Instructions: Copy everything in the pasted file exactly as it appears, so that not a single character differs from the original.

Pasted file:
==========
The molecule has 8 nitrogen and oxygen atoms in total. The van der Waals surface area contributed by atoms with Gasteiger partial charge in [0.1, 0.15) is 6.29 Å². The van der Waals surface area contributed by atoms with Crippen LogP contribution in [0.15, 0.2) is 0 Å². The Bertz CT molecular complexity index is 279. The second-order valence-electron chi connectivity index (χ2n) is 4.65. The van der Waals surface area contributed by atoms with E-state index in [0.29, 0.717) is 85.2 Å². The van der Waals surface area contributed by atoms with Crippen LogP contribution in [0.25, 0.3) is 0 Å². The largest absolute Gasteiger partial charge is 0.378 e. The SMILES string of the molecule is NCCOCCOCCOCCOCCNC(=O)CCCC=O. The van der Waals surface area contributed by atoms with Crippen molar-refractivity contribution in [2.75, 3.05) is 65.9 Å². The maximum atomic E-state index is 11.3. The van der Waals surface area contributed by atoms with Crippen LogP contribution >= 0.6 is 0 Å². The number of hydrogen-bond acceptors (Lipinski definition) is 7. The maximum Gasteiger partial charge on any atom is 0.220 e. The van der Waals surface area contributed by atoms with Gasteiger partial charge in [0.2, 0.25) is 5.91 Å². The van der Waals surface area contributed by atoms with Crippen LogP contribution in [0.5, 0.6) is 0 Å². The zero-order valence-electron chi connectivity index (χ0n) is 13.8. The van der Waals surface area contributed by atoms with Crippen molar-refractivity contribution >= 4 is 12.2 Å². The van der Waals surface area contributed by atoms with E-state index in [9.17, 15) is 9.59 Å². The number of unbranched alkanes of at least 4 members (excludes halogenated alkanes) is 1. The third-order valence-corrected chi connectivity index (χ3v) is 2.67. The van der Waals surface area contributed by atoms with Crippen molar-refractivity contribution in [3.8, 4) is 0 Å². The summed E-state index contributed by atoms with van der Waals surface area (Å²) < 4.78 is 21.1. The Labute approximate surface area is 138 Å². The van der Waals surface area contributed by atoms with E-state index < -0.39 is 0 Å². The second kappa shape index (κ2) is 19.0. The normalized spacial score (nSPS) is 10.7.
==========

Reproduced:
The molecule has 8 nitrogen and oxygen atoms in total. The van der Waals surface area contributed by atoms with Gasteiger partial charge in [0.1, 0.15) is 6.29 Å². The van der Waals surface area contributed by atoms with Crippen LogP contribution in [0.15, 0.2) is 0 Å². The Bertz CT molecular complexity index is 279. The second-order valence-electron chi connectivity index (χ2n) is 4.65. The van der Waals surface area contributed by atoms with E-state index in [0.29, 0.717) is 85.2 Å². The van der Waals surface area contributed by atoms with Crippen LogP contribution in [0.25, 0.3) is 0 Å². The largest absolute Gasteiger partial charge is 0.378 e. The SMILES string of the molecule is NCCOCCOCCOCCOCCNC(=O)CCCC=O. The van der Waals surface area contributed by atoms with Crippen molar-refractivity contribution in [2.75, 3.05) is 65.9 Å². The maximum atomic E-state index is 11.3. The van der Waals surface area contributed by atoms with Crippen LogP contribution >= 0.6 is 0 Å². The number of hydrogen-bond acceptors (Lipinski definition) is 7. The maximum Gasteiger partial charge on any atom is 0.220 e. The van der Waals surface area contributed by atoms with Gasteiger partial charge in [0.2, 0.25) is 5.91 Å². The van der Waals surface area contributed by atoms with Crippen LogP contribution in [0.5, 0.6) is 0 Å². The zero-order valence-electron chi connectivity index (χ0n) is 13.8. The van der Waals surface area contributed by atoms with Crippen molar-refractivity contribution >= 4 is 12.2 Å². The van der Waals surface area contributed by atoms with E-state index in [9.17, 15) is 9.59 Å². The number of unbranched alkanes of at least 4 members (excludes halogenated alkanes) is 1. The third-order valence-corrected chi connectivity index (χ3v) is 2.67. The van der Waals surface area contributed by atoms with Crippen molar-refractivity contribution in [3.8, 4) is 0 Å². The summed E-state index contributed by atoms with van der Waals surface area (Å²) < 4.78 is 21.1. The Labute approximate surface area is 138 Å². The van der Waals surface area contributed by atoms with E-state index < -0.39 is 0 Å². The second kappa shape index (κ2) is 19.0. The normalized spacial score (nSPS) is 10.7.